CI Photocommunity

Register a free account now!

If you are registered, you get access to the members only section, can participate in the buy & sell second hand forum and last but not least you can reserve your preferred username before someone else takes it.

Zeiss 28-70, Zeiss 85/1.4 or Zeiss Contax 28-80?

G

Guest

I currently have a 28-70 and am thinking of getting an 85 1.4. However, an alternative could be a 28-80. I have never tried either the 85 or 28-80. I know the 85 is an exceptional lense.

I am not over impressed with the 28-70, particularly at 28, it has very noticable barreling. I recently read a review of the 28-80 on photogaphyreview.com which stated it wasn`t much better than the 28-70, is this true?

I shoot almost exclusively travel photography. I want the extra length for better portrait shots. I like the idea of the 85 1.4 because it is fast and I never use a flash, but it would be an extra lense to carry with me.

To give you a complete picture, I primarily use an Aria with an RTS II as backup. Lenses: 28-70 (used most), 50 f1.4, 21 f2.8, 80-200 f4 and I have just ordered a 300 f4 for a big wildlife project I will be undertaking in the summer (the Pantanal, Brazil, for upto 2 months).

ANy thought, experiences appreciated.
 
G

Guest

This is so much a matter of personal preference...This is what comes to mind:
1. The main advantage of the 85 1.4 is that it is 3 stops faster than the 28-85 at 85 (which is F:3.3 at 28 and F:4 at 85).
2. The 28-85 is twice the price of the 28-70, and everybody agrees it is better. However, if what bothers you is the distortion at 28mm, I am not sure there is much of a difference between the two (there is not, according to the Zeiss literature available in this forum). I have not compared them side to side.
3. It really boils down to prefering to carry one lens or two. If you don't mind carrying two lenses, the 28-70 + 85 1.4 gives you the flexibility of available light shooting. If you don't use much apertures between 1.4 and 2.8, the 28-85 is the logical choice.
I can never tell which lens took which picture after the fact, so I cannot be very opinionated. One thing I have to say is that if you try a portrait at 1.4 and focus at the eyes, the tip of the nose will be out of focus (it has happenned to me). So the big advantage of the prime is not so much for routine portrait, but for special situations.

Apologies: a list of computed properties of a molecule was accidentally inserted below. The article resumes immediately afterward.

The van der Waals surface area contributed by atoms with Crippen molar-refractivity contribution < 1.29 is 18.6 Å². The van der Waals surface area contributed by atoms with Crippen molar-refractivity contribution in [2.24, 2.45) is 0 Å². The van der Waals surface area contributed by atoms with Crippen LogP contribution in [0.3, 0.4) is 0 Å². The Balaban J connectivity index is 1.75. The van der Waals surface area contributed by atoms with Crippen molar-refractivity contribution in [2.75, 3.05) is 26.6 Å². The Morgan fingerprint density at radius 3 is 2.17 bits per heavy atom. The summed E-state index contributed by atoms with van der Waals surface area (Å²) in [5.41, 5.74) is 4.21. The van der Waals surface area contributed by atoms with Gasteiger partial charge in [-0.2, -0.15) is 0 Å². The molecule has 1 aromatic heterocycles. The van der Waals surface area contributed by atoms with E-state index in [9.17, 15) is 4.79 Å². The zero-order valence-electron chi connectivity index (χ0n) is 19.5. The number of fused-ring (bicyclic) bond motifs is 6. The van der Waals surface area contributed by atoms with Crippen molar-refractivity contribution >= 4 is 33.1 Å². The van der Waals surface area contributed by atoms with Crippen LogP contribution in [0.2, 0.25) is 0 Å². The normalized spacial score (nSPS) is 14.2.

I am sure this does not help, but you asked.

Juan
 
G

Guest

This website:
Please, Log in or Register to view URLs content!


Lists the 28-85 (at 28mm) as having 3% distortion
and the 28-70 (at 28mm) as having 4% distortion
<font color="ff0000">•<font color="ff0000">•<font color="ff0000">•<font color="ff0000">•<font color="ff0000">•<font color="ff0000">•<font color="ff0000">• 28-85 is very large and heavy -- the 28mm is one of the less expensive zeiss lenses and is highly regarded. Perhaps it would be a better option?

Last but least you should try the 300f4 before you leave on your trip. No first hand experience but many people I have heard express less than glowing comments on this lens.
 
G

Guest

Hum should have mentioned that the same site reports the 28mm prime as having 2% distrotion.
 
G

Guest

Distortion on both VS28-XX is pretty identical in the wide end and clearly visible. The main advantages of the 28-85 would be much better sharpness and color contrast (it comes closer to your D21).

The 300 F4 is reported not be a very good lens and from a few shots I saw made with it I can say both sharpness and color reproduction are surprisingly bad for a Zeiss. On the other hand the VS 100-300 is really excellent, but you loose even another f-stop. If you need to get a bright lens, you probably should try the tamron? 300 f2.8 instead.

Mike
 
G

Guest

I agree with Michael, my experiences were identical regarding both lens pairs.

The 4/300 is not as good as Tamron 2.8/300 at same aperture. Contrast and sharpnes is better with Tamron but colour rendition was a little better with Tele-Tessar. I sold the TT 300 and am happy with the 2.8/300.

Dieter
 
G

Guest

> > The 300 F4 is reported not be a very good lens and from a few shots I saw made with it I can say both sharpness and color reproduction are surprisingly bad for a Zeiss. On the other hand the VS 100-300 is really excellent, but you loose even another f-stop. If you need to get a bright lens, you probably should try the tamron? 300 f2.8 instead. <<

As Iv'e said before, I found the 300 f4 to be quite soft as well. I use both the VS 100-300 which id great and the Tamron 300 2.8, which is quite sharp too. Just my experience. Others like their TT 300 f4, and find it fine. Just what I found. Jeff
 
G

Guest

>Hello - as far as I remember the start of this, it was about photographing birds! A 300 mm is for most wildlife shooting at the very-very-very low end of usefull focal lengths. Of course the 4/300 is still relatively easy to travel - everything above is really bulky and heavy... But this argument is -forgive me - like looking for the lost key close to the streetlight, because it is brighter there... So consider the 2,8/300 (the Sigma is nearly same quality and relatively lightweight) more under the aspect that with a good TC you still get a reasonable 5,6/600mm!!
 
G

Guest

FYI, I spoke to Carl Zeiss Oberkochen about a few zoom lenses and they stated that the 28-85 was the best standard zoom for Contax Cameras (also better then the 35-70 for the G system and the two zooms for the N system).
 
Top